Rottweilers are famous for their imposing appearance, bravery and protective instincts, but their affectionate, loyal and loving personalities are what make them such wonderful dogs.
Rottweilers bond very intensely with their families and do not tolerate being separated from their people for long periods of time. Rottweilers are typically very friendly with non-family members who they’ve previously met, but they’re quite suspicious of strangers and will not hesitate to protect their owners from perceived threats.
An ancient working breed, the Rottweiler is only happy when provided with at least one hour of exercise each day. These dogs will quickly become bored, frustrated and anxious if inadequately stimulated or cooped up inside for long periods of time, so this is only a good choice for owners willing to go out and play with their dog on a daily basis.
Rottweilers are incredibly intelligent dogs, who can be challenging to control, so they are poorly suited for most novice dog owners.
Lumbering, loose-skinned and large, the Neapolitan mastiff is a visually impressive breed, which exudes confidence and power.
Most weigh between 100 and 150 pounds, but the largest individuals approach or exceed the 200-pound mark.
But despite all of their heft, Neapolitan mastiffs are some of the gentlest dogs around and they’re usually great with kids (however, they don’t always get along well with other dogs, so use caution when adding one of these dogs to a home already occupied by other pets).
More sensitive than you’d expect such a formidable animal to be, the Neapolitan mastiff does not respond well to harsh training methods and requires an experienced owner, who can establish a firm, but loving family hierarchy.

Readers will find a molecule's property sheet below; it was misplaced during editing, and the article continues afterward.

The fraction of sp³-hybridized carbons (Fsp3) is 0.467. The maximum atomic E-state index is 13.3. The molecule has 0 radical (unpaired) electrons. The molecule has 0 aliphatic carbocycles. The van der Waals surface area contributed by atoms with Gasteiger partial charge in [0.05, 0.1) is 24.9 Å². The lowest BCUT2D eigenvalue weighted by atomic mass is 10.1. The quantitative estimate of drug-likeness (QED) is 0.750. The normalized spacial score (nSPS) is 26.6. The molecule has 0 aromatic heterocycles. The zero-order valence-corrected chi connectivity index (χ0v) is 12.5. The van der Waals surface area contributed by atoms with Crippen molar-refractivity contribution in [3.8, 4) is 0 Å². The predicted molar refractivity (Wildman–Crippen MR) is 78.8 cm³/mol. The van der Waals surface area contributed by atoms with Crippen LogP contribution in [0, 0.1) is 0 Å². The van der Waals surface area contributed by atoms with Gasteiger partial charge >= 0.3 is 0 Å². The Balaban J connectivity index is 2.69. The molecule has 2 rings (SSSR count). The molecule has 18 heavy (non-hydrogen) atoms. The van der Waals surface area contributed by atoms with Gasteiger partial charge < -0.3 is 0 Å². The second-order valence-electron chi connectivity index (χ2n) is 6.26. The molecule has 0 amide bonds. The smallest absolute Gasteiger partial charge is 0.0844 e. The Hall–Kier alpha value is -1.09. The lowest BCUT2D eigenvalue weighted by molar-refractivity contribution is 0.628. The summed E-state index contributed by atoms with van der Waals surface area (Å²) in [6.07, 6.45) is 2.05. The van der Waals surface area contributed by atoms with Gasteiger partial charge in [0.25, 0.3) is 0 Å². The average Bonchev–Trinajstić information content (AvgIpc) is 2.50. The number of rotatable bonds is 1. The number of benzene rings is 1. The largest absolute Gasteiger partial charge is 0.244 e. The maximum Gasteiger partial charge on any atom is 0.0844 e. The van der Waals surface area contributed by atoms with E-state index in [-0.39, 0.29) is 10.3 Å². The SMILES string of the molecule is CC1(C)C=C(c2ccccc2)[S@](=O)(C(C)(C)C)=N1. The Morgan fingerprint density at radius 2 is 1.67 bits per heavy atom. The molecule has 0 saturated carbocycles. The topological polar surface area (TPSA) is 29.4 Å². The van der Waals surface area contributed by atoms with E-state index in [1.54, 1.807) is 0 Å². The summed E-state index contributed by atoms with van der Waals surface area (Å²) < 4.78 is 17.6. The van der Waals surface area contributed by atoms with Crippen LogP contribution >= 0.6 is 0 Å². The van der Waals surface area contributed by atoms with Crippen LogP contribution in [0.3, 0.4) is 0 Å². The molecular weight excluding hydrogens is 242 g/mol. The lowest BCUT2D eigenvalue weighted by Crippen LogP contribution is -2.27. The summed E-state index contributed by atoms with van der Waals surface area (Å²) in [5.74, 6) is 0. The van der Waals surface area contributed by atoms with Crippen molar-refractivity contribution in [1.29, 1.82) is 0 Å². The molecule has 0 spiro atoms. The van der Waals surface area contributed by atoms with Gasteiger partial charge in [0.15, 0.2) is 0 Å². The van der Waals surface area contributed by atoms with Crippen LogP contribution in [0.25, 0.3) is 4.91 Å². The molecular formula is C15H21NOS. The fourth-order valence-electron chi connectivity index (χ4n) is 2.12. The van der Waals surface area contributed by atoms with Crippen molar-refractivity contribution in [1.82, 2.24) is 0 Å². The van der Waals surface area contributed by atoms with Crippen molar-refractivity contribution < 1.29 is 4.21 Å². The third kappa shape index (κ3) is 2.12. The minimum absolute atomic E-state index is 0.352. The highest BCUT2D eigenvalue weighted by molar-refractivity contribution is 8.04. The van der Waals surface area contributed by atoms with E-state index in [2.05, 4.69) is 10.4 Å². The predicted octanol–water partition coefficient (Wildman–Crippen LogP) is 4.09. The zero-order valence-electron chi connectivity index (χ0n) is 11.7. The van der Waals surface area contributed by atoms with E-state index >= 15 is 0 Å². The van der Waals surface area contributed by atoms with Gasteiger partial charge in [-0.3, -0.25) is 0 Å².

It is also important to realize that these dogs produce buckets of drool on a more-or-less constant basis, so they aren’t a great choice for neat-and-tidy owners or allergy sufferers.
Although many female black Russian terriers remain around the 90-pound mark, most members of the breed are at least 100 pounds — many even exceed 125 pounds in weight.
Steadfast and protective at heart, black Russian terriers are eager guard dogs, with impressive work ethics – to be happy, they must have a daily “job.”
However, unlike true terriers (black Russian terriers were created by crossing at least 17 different breeds) who are often quite yappy, black Russian terriers rarely bark without good reason.
People-oriented, loving and gentle with their families, these dogs will not tolerate being left alone for long periods of time.
They are also incredibly intelligent animals, who can be difficult for first-time owners to control and train. But, experienced owners who are prepared to devote the time and energy these wonderful dogs require, will surely appreciate black Russian terriers.
At this point, it should be easy to see that each of the 10 extra-large dog breeds listed above have plenty of great traits, which can make them wonderful pets.
However, some of the traits that make a given breed perfect for one family may make it a disaster for another. So, as always, it is important to select a breed that suits your family and living situation well.
Are you the proud owner of one of the giant dog breeds listed above? Tell us what we neglected to mention about them – including the good and the bad. Your comments may help another prospective owner make the best choice for his or her family.
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Neapolitan mastiff and black Russian terrier photos from Wikipedia.
Irish wolfhound photo by Airwolfhound via Visualhunt.com.